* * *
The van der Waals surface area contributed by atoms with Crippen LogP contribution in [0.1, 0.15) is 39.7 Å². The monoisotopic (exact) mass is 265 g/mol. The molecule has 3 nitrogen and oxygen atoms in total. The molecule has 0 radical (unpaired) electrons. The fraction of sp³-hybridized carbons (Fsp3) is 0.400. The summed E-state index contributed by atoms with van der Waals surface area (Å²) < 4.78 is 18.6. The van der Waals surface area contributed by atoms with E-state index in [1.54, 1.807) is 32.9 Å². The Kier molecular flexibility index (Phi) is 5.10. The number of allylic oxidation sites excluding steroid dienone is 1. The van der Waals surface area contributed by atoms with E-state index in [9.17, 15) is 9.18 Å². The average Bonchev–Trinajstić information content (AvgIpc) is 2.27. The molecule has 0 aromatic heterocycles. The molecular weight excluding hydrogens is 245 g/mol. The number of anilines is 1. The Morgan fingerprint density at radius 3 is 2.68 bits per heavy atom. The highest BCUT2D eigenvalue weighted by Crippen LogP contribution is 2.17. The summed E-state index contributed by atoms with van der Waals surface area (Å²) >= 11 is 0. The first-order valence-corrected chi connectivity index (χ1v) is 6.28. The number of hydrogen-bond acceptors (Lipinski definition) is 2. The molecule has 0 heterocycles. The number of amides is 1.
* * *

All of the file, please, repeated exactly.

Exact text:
The van der Waals surface area contributed by atoms with Crippen LogP contribution in [0.1, 0.15) is 39.7 Å². The monoisotopic (exact) mass is 265 g/mol. The molecule has 3 nitrogen and oxygen atoms in total. The molecule has 0 radical (unpaired) electrons. The fraction of sp³-hybridized carbons (Fsp3) is 0.400. The summed E-state index contributed by atoms with van der Waals surface area (Å²) < 4.78 is 18.6. The van der Waals surface area contributed by atoms with E-state index in [1.54, 1.807) is 32.9 Å². The Kier molecular flexibility index (Phi) is 5.10. The number of allylic oxidation sites excluding steroid dienone is 1. The van der Waals surface area contributed by atoms with E-state index in [9.17, 15) is 9.18 Å². The average Bonchev–Trinajstić information content (AvgIpc) is 2.27. The molecule has 0 aromatic heterocycles. The molecular weight excluding hydrogens is 245 g/mol. The number of anilines is 1. The Morgan fingerprint density at radius 3 is 2.68 bits per heavy atom. The highest BCUT2D eigenvalue weighted by Crippen LogP contribution is 2.17. The summed E-state index contributed by atoms with van der Waals surface area (Å²) >= 11 is 0. The first-order valence-corrected chi connectivity index (χ1v) is 6.28. The number of hydrogen-bond acceptors (Lipinski definition) is 2. The molecule has 0 heterocycles. The number of amides is 1.